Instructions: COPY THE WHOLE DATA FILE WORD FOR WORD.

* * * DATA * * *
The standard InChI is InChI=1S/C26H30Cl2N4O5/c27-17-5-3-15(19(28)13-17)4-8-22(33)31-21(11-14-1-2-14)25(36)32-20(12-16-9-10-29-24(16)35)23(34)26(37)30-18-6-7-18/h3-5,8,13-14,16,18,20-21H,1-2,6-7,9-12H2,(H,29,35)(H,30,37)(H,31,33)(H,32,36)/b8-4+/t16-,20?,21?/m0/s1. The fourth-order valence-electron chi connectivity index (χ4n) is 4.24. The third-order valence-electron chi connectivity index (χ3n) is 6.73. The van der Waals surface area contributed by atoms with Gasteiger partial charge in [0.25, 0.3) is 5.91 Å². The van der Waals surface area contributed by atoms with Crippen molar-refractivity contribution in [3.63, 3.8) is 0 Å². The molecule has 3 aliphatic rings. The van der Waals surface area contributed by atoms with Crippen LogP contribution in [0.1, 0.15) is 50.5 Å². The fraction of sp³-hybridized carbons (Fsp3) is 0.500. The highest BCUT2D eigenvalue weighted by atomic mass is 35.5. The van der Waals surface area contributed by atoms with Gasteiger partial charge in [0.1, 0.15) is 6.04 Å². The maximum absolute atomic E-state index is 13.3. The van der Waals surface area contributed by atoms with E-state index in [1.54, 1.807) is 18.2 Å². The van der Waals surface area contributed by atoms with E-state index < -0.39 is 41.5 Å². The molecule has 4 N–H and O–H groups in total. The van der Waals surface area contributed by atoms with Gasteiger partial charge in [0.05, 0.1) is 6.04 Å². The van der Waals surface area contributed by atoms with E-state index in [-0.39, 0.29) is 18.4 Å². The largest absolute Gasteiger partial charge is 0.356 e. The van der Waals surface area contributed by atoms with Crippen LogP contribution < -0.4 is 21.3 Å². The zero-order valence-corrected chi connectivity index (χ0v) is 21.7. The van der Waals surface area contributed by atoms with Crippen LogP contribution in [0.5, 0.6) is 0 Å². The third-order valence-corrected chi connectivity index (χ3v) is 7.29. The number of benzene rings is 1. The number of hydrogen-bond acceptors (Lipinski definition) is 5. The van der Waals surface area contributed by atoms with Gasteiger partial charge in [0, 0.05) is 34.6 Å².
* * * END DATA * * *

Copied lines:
The standard InChI is InChI=1S/C26H30Cl2N4O5/c27-17-5-3-15(19(28)13-17)4-8-22(33)31-21(11-14-1-2-14)25(36)32-20(12-16-9-10-29-24(16)35)23(34)26(37)30-18-6-7-18/h3-5,8,13-14,16,18,20-21H,1-2,6-7,9-12H2,(H,29,35)(H,30,37)(H,31,33)(H,32,36)/b8-4+/t16-,20?,21?/m0/s1. The fourth-order valence-electron chi connectivity index (χ4n) is 4.24. The third-order valence-electron chi connectivity index (χ3n) is 6.73. The van der Waals surface area contributed by atoms with Gasteiger partial charge in [0.25, 0.3) is 5.91 Å². The van der Waals surface area contributed by atoms with Crippen molar-refractivity contribution in [3.63, 3.8) is 0 Å². The molecule has 3 aliphatic rings. The van der Waals surface area contributed by atoms with Crippen LogP contribution in [0.1, 0.15) is 50.5 Å². The fraction of sp³-hybridized carbons (Fsp3) is 0.500. The highest BCUT2D eigenvalue weighted by atomic mass is 35.5. The van der Waals surface area contributed by atoms with Gasteiger partial charge in [0.1, 0.15) is 6.04 Å². The maximum absolute atomic E-state index is 13.3. The van der Waals surface area contributed by atoms with E-state index in [1.54, 1.807) is 18.2 Å². The van der Waals surface area contributed by atoms with E-state index < -0.39 is 41.5 Å². The molecule has 4 N–H and O–H groups in total. The van der Waals surface area contributed by atoms with Gasteiger partial charge in [0.05, 0.1) is 6.04 Å². The van der Waals surface area contributed by atoms with E-state index in [-0.39, 0.29) is 18.4 Å². The largest absolute Gasteiger partial charge is 0.356 e. The van der Waals surface area contributed by atoms with Crippen LogP contribution < -0.4 is 21.3 Å². The zero-order valence-corrected chi connectivity index (χ0v) is 21.7. The van der Waals surface area contributed by atoms with Crippen LogP contribution in [0.5, 0.6) is 0 Å². The third-order valence-corrected chi connectivity index (χ3v) is 7.29. The number of benzene rings is 1. The number of hydrogen-bond acceptors (Lipinski definition) is 5. The van der Waals surface area contributed by atoms with Gasteiger partial charge in [0, 0.05) is 34.6 Å².